Global Warming is Over?

Mike Cope recently posted an article by Jim Wallis (of Sojourners). It talked some about global warming, and how some evangelicals are finally getting on board and accepting the notion that global warming is a fact. It saddens me that some will question your faith and commitment if you don’t embrace the tree-hugger movement.

Well, perhaps Wallis and his supporters should read This Article before jumping to anymore conclusions.

The also might read This Post from Patrick Mead on how scientists have become the new priests in our culture.


5 comments so far

  1. Anonymous on

    Hi Jeff,

    Sorry I didn’t answer your specific question earlier; I guess I was just looking beyond the question. The law was important; Paul said that he wouldn’t know what sin was if it hadn’t been for the law. But just blindly (faithfully?) obeying commands was never the point. There was something more. Notice Isaiah 1: the Hebrews were obeying the commands, but they were still “doing wrong”. Jesus says much the same, esp. in Matthew 5; he takes people beyond the law.

    So your question is, “If there is no law, why is it cheating?” It is cheating because I have made a promise to God and my wife and my community that I would not do it. If I do do it, I have hurt all of them, as well as myself; I have lost the trust of many; etc. Maybe I, like Paul, would not know what cheating was if the law had not told me. But I do know what it is and I don’t do it because of the extreme burdens brought on by this act. My ultimate salvation is not dependent on whether or not I cheat; if our salvation is dependent on our disobedience to laws, then we are all goners! But I do believe that the abundant life that Jesus offers here on earth is dependent on whether or not I cheat.

    Hope this answers the question,

  2. Jeff on

    Actually, I mostly agree with you. It just seemed that you were wandering into the land of antinomianism that Paul spoke against on occasion.

    No, our salvation does not come from from law-keeping. But at the same time, our holy God seeks obedience from those who would follow Him.

    I guess I’m just preaching against “cheap grace.”

  3. Anonymous on

    I thought we were probably on the same page. Thanks for the short discussion.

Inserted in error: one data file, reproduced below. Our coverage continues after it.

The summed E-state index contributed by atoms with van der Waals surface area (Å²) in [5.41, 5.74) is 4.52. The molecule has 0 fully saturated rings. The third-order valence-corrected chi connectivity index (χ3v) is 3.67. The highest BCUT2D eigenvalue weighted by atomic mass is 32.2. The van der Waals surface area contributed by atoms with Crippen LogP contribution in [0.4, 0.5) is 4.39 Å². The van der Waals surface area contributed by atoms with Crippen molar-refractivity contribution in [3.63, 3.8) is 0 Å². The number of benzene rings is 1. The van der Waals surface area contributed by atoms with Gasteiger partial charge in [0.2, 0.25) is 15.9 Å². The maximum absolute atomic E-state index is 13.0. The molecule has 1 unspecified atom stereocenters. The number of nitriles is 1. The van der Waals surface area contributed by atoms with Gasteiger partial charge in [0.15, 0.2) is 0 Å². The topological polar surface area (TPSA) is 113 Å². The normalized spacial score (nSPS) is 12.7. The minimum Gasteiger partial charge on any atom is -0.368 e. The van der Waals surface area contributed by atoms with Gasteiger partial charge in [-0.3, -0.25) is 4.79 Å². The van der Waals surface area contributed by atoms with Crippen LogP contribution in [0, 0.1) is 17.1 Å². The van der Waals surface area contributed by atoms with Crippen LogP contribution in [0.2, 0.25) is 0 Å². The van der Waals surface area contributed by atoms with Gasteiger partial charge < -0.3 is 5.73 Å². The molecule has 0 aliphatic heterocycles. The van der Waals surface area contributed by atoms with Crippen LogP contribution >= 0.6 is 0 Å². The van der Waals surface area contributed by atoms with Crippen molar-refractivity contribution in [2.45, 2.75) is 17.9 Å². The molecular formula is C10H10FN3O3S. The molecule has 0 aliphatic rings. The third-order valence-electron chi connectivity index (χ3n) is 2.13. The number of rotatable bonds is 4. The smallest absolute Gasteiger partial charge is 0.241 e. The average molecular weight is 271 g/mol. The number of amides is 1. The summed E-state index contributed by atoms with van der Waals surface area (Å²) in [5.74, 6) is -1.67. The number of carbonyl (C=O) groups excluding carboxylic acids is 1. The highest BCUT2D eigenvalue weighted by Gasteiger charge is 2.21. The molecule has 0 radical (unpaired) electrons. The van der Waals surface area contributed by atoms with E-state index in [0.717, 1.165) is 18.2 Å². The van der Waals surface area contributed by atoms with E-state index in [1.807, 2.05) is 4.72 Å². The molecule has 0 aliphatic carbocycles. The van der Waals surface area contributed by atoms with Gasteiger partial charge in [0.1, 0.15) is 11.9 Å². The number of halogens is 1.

4. ChrisWoznitza on

    Hi ich bin Chriswab aus Bottrop !! Viele Grüsse !!

  5. Anonymous on

    Speaking of global warming… It’s as much a fact of physical science as global cooling. As a former earth scientist, it apprears that the warming/cooling sequence has gone on for many, many years; probably somewhere between 4000 and 4.3 billion. It’s the way the earth balances it’s physical and chemical processes.

    If you buy into the age of the earth as 4.3 billion years, then 20, 50, 100 or even 10,000 years of warming (which we have NOT had) would not even be a partial blip on the “big picture” screen. If you don’t accept the 4.3 billion year age of the earth, then probably you don’t need to worry either because each of us has a mission to go and make disciples of all peoples.

    I DO think being responsible stewards of our environment is the gift we give to our children and future generations. But I think too many people think (and pontificate) in terms of “global” when there’s a lot of conservation work to be done in our own individual “communities” and our own personal behaviors. Of course, it’s easier to try to tell everyone else how they and the rest of the world should be than it is to change one’s own behavior, so there you are.

    The other thing that gets really annoying is why should my stance on global warming, conservation or preservation, taxes, the war in Iraq, Bush’s second term as president, whether we clap in worship, have a praise team or any such issues determine how others see my faith or the quality of my relationship with God?


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